In 1885, after months of work and meticulous preparation, Vincent van Gogh completed The Potato Eaters, a dark-toned, dynamic portrait of a peasant family around their dining table. He had high hopes for the artwork, believing that it would serve as his ticket into the Parisian art market. But the painting’s reception was negative, even scathing. “You can do better than this,” wrote Anthon van Rappard, a fellow painter and friend of van Gogh, in a letter.
Now, reports Daniel Boffey for the Guardian, a new exhibition at the Van Gogh Museum in Amsterdam is inviting visitors to carefully consider The Potato Eaters, which the artist continued to hold in high regard despite the criticism against it. Later, during a period of personal crisis, van Gogh actually made plans to work on a second version of the painting.
“He is very, very convinced of the power of his work and the message it conveys,” says curator Bregje Gerritse to Bruno Waterfield of the London Times.
“The Potato Eaters: Mistake or Masterpiece?” features around 50 paintings, drawings, sketches and letters that tell the story of van Gogh’s rustic supper scene. He began working on The Potato Eaters while living with his parents in Nuenen, a rural town in the Netherlands that was home to many farmers, laborers and weavers. It was the perfect place to capture peasant life, a subject of interest to van Gogh and many of his contemporaries. Per a statement, the exhibition includes 10 of the 40 studies of peasants’ faces that van Gogh created over the span of a single winter, among them a portrait of Gordina de Groot, who appears in The Potato Eaters.
Van Gogh hoped to prove himself as a figure painter, but he had little experience painting full-length portraits. The peasant meal was a popular theme among artists at the time, and it allowed van Gogh to depict his subjects sitting down. Uncharacteristically, he created many preliminary studies for The Potato Eaters, visiting the de Groot cottage repeatedly to capture the family as they ate their evening meal. He sketched out small details—a clock, a spoon rack, a chunk of bread, a hand on a teapot—to prepare for the painting.
The final result shows five people gathered around a table, eating potatoes and drinking coffee. The figures are painted in earth tones—“something like the color of a really dusty potato, unpeeled of course,” as the artist once reflected. Their hands are gnarled from hard work, their faces bony, their eyes dark and expressive. Unlike other painters of the same subject, van Gogh did not idealize peasant life. According to the Van Gogh Museum, he wanted to convey that the family members “have tilled the earth themselves with these hands they are putting in the dish ... that they have thus honestly earned their food.”
Despite van Gogh’s hard work and his ambitions for The Potato Eaters, the painting was not featured in an exhibition during the artist’s lifetime. In fact, writes Waterfield for the Times, it was “greeted by almost universal disapproval.”
The withering letter from van Rappard exemplifies critical disdain for the painting’s technical execution. “[W]hy may that man on the right not have a knee or a belly or lungs?” he chastised. “Or are they in his back? And why must his arm be a meter too short? And why must he lack half of his nose? … Art is too important, it seems to me, to be treated so cavalierly.”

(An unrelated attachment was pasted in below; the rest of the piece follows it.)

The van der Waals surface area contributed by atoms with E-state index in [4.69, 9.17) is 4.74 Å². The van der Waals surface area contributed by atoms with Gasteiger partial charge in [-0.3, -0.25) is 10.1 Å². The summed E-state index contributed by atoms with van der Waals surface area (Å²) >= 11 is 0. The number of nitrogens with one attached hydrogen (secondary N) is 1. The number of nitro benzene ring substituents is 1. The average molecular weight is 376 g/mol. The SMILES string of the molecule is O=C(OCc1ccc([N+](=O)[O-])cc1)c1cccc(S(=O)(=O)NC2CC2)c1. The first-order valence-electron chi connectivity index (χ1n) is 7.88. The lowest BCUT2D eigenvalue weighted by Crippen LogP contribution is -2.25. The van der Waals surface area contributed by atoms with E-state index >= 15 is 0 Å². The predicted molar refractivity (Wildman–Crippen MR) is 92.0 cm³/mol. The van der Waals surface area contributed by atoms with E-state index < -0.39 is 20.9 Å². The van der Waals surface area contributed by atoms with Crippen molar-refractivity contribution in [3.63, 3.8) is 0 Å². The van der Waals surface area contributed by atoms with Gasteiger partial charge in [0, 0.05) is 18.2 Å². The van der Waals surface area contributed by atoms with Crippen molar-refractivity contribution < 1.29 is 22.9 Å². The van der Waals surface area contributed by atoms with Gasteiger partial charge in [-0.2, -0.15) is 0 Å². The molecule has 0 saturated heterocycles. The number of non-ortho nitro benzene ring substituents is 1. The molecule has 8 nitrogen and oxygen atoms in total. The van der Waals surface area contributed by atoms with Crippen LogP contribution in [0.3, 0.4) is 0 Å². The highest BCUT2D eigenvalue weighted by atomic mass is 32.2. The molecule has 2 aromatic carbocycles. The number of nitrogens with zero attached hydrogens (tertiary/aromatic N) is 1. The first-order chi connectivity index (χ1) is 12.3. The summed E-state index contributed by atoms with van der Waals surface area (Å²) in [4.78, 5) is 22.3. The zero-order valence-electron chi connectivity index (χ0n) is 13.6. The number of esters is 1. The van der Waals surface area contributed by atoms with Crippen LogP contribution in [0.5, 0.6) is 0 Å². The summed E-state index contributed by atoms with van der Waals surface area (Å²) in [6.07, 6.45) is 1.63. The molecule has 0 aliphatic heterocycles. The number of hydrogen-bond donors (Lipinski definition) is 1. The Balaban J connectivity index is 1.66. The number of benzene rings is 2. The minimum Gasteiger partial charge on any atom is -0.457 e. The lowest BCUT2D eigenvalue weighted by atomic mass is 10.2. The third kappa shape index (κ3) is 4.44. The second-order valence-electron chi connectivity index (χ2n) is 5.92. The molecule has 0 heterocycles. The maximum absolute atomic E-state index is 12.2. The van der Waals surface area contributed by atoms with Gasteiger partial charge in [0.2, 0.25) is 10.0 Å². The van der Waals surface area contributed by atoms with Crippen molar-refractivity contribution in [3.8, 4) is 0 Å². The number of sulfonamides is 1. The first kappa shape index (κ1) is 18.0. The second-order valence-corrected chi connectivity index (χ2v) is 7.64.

This review must have been particularly devastating to van Gogh because, as the Guardian points out, he struggled with group compositions—a genre of which van Rappard was a master.
Van Gogh sent the letter back to his friend with a response defending The Potato Eaters, in which he argued that van Rappard had missed the essence of the painting: “What I’m trying to get with it is to be able to draw not a hand but the gesture, not a mathematically correct head but the overall expression. The sniffing of the wind when a digger looks up, say, or speaking. Life, in short.”
The Potato Eaters continued to linger in van Gogh’s mind, even after he moved to France and perfected a markedly different—and now iconic—style defined by bright colors and loose brushwork. In April 1889, following a mental health crisis, van Gogh asked to be admitted to an asylum in Saint-Rémy-de-Provence in the south of France. During this period of confinement, he started planning a new version of The Potato Eaters, writing in a letter that the “canvas must be completely dark now, perhaps I could redo it entirely from memory.”
Van Gogh made preparatory sketches for the second version, including an 1890 drawing of five figures clustered around a table. This work, along with several other preliminary sketches, are featured in the new exhibition.
“Some of these are drawings that have not been on display for such a long time that our records even suggest they were never shown,” Gerritse tells the Guardian.
Today, The Potato Eaters is considered one of van Gogh’s most famous works—a vindication of his claim that the painting was “the best thing I did.”
Gerritse says contemporary observers can see the artist’s fortitude in his commitment to this masterpiece.
“I really like that van Gogh stands behind his own work,” the curator tells the Guardian. “He says there is a certain life in it, writing that while, of course, there are technical mistakes but that technical perfection isn’t what he is after; it is the impression that it conveys about peasant life that is much more important.”
“The Potato Eaters: Mistake or Masterpiece?” is on view at the Van Gogh Museum in Amsterdam through February 13, 2022.